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July 20, 1992 | PATT MORRISON, TIMES STAFF WRITER
On my desk is a photo of a sign on the brick wall of a village newspaper: "The Utica Herald. . . . The Only Paper That Cares About Utica." True enough. In the great world, not much has been written about Utica, Ohio, my hometown, because not much ever happens there beyond the immediate interest of its 2,000 or so souls--until Sunday, when Bill Clinton and Al Gore made Utica an early port of call on their voyage toward the presidency.
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NEWS
July 20, 1992 | PATT MORRISON, TIMES STAFF WRITER
On my desk is a photo of a sign on the brick wall of a village newspaper: "The Utica Herald. . . . The Only Paper That Cares About Utica." True enough. In the great world, not much has been written about Utica, Ohio, my hometown, because not much ever happens there beyond the immediate interest of its 2,000 or so souls--until Sunday, when Bill Clinton and Al Gore made Utica an early port of call on their voyage toward the presidency.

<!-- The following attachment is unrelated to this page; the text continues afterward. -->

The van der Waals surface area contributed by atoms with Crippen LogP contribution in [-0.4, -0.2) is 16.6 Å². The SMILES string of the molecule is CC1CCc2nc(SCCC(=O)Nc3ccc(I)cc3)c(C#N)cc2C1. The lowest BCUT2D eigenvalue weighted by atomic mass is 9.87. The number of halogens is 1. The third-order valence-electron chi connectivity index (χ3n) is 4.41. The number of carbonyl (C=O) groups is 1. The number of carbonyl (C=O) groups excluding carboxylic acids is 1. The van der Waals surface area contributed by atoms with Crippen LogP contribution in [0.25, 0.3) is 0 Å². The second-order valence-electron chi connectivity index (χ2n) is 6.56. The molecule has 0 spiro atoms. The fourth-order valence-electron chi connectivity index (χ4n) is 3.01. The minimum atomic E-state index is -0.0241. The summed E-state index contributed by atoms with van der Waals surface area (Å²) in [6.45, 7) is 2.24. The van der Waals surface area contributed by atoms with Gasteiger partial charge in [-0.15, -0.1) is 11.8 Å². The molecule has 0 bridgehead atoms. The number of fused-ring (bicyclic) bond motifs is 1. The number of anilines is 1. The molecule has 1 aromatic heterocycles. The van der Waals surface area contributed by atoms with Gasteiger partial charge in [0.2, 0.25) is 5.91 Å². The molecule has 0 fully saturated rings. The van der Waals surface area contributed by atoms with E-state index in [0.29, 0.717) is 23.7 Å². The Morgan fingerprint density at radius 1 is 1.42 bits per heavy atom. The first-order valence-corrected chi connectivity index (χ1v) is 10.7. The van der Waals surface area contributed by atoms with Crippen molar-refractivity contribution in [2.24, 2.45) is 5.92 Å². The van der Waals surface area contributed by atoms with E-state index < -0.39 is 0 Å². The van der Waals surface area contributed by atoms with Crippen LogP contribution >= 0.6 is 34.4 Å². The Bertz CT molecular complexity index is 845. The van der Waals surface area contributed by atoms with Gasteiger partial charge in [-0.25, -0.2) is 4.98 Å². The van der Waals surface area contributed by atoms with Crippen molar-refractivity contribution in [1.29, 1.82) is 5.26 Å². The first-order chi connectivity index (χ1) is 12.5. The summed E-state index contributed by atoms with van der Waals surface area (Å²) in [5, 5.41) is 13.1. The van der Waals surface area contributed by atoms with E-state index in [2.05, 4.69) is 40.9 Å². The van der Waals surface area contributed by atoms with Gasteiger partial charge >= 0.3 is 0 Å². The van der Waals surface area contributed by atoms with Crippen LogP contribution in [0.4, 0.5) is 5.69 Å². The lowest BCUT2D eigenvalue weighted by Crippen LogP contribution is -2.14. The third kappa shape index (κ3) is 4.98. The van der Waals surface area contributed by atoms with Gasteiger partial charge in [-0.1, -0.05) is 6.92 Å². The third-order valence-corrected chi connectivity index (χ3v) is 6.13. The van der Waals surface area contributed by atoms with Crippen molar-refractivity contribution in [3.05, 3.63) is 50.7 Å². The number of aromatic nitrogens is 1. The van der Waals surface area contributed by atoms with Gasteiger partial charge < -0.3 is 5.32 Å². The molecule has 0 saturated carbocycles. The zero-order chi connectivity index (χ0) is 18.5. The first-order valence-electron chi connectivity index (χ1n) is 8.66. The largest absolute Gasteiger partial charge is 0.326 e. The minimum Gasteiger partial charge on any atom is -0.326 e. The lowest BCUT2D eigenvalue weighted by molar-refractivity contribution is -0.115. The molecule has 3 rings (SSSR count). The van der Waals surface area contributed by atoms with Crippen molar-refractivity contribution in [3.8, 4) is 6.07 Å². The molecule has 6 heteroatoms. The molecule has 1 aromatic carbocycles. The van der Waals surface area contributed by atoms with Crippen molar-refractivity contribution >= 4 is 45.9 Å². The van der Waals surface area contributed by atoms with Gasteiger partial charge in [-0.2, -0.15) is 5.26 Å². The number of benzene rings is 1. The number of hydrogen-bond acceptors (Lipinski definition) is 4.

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July 5, 2004 | Edwin Chen and Peter Wallsten, Times Staff Writers
President Bush and Vice President Dick Cheney celebrated the Fourth of July in all-American fashion, looking for votes Sunday in neighboring battleground states. Using a two-day bus tour through suburban and rural areas of Ohio, West Virginia and Pennsylvania in an effort to shed his dour image and shore up sagging approval ratings, a tie-less Cheney tossed out the first pitch at a minor-league baseball game in Altoona and attended a barbecue with firefighters.
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